Sunday, July 26, 2009

Some thoughts on Psalm 14

Psalm 14
Ephesians 3:14-21;
John 6:1-21

“The fool says in his heart: ‘There is no God’”. There is no God. Who would say such a thing? From a place of faith, one can join with the Psalmist in frustration and anger, saying ‘Surely, only a fool will say such a thing’. With the Psalmist we may very well even become very condemning of such an action, warning that God will show Godself and that those fools will soon come face-to-face with their own foolishness. In this Psalm, we are asked to draw a line in the sand and to separate the fools from the wise. We are asked which side of the line we are standing on. Are you standing with the wise, or are you standing with the fools? I’m afraid that life is not as simple as that. I’m afraid that the Psalmist may have made it seem too easy, for one either to belong to one group or the other. I’m afraid that however strong our faith may be, there are still parts of our lives which cry out “There is no God”. If it were not so, we would be completely Godly, completely perfect, completely holy. Anybody here walk on water latterly? You know what I’m talking about. It is the place where one watches the news, sees the suffering of the innocent and for even that split second entertain the thought :”There is no God”. It is the moment of hearing devastating news that shapes your life forever “There is no God”. Sometimes these are fleeting thought, at other times a whole chapter being written in our spiritual growth. But today, we are faced with other ways in which we claim: there is no God.

There is no God outside my expectations.

In ancient faith there was no such thing. It all depended on the will of the gods. It is a very recent development in human history where we live by the philosophy that we are as big as our dreams. The American dream, the dream team, the dream body, the dream job, the dream wife, the dream husband. It is the modern search for perfection and happiness. With this way of life comes the belief that our expectations need to be met, otherwise we feel we have no meaning or purpose. Realistically speaking, of the 6 billion people in this world only a few will become famous, a few will become educated, a few will experience good health for the majority of their lives. Think about it this way. If you have satellite TV at home, the emount you spend on that per month is almost twice the amount of money that the majority of people in this world lives on per month. Isn’t that scary? Yet, when our expectations are not met, when our dreams don’t come true, we dare to say… and you guessed it “There is no God”.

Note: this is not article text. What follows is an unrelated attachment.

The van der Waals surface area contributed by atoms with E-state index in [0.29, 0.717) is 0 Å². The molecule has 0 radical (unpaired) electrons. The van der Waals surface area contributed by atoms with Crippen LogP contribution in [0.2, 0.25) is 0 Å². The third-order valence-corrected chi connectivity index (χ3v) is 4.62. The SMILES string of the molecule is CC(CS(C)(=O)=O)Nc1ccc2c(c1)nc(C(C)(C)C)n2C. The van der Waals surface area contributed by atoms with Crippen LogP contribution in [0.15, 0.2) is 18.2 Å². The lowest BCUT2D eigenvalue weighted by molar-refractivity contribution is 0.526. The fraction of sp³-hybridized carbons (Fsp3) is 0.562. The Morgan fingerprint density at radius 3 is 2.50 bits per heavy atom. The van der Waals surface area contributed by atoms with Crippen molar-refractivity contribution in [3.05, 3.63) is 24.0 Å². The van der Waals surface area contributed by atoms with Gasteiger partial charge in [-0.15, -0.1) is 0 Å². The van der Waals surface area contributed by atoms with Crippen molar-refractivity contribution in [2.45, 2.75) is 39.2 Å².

There is no God outside my control.

This is the art of directing God. On the one extreme we pray as if we need to educate God, instruct God, coax God to do what we believe to be righteous and just. There are the folk who believe that God follows their instructions word-for word. A couple of years ago, a famous tele-evangelist came to South Africa. There were posters all around stating: Be in such-and-such a place and you will witness the hand of God performing miracles. To which I thought “Well, I hope God diarized the event”. But it is the subtle forms of struggle with God which affects us more, and I suppose that this is the crux of spiritual struggle, the struggle between the power of God and the will of self. The place where we are not explicitly stating that God doesn’t exist, but that my Will should count something in terms of God’s action.
There is a new U2 song which has been buzzing in my head, especially when these moments arise. The line in the song says:
“Stop helping God cross the road like a little old lady”
It may sound a bit strong, but I think it carries the just of the situation.

But hear the words of the Gospel and the Epistle:

God’s grace is sufficient for all. The miracle of the loaves and fish? Perhaps we have given it the wrong name. Perhaps it is not about the loaves and fish at all. Another reading of the parable suggests that as soon as the boy brought his food, people were touched by his generosity and starting bring out their hidden food. The miracle of the changing of hearts. If we are tempted to believe there is no God, perhaps we need to open our hearts and we will find God using what we have to ensure that there is enough for all: Enough to live, enough to love. Paul is convinced of the extent of this gift of God’s presence, for it is found in one gift: The gift of love. It is this gift which binds families together,, this gift which forges relationships, this gift which ensures that no-one should ever be in a place where they say “I’m on my own” – a place which says “There is no God”.

The fool says: “There is no God”. Let us surrender the places of our foolishness to the wisdom and Lordship of Christ.

No comments: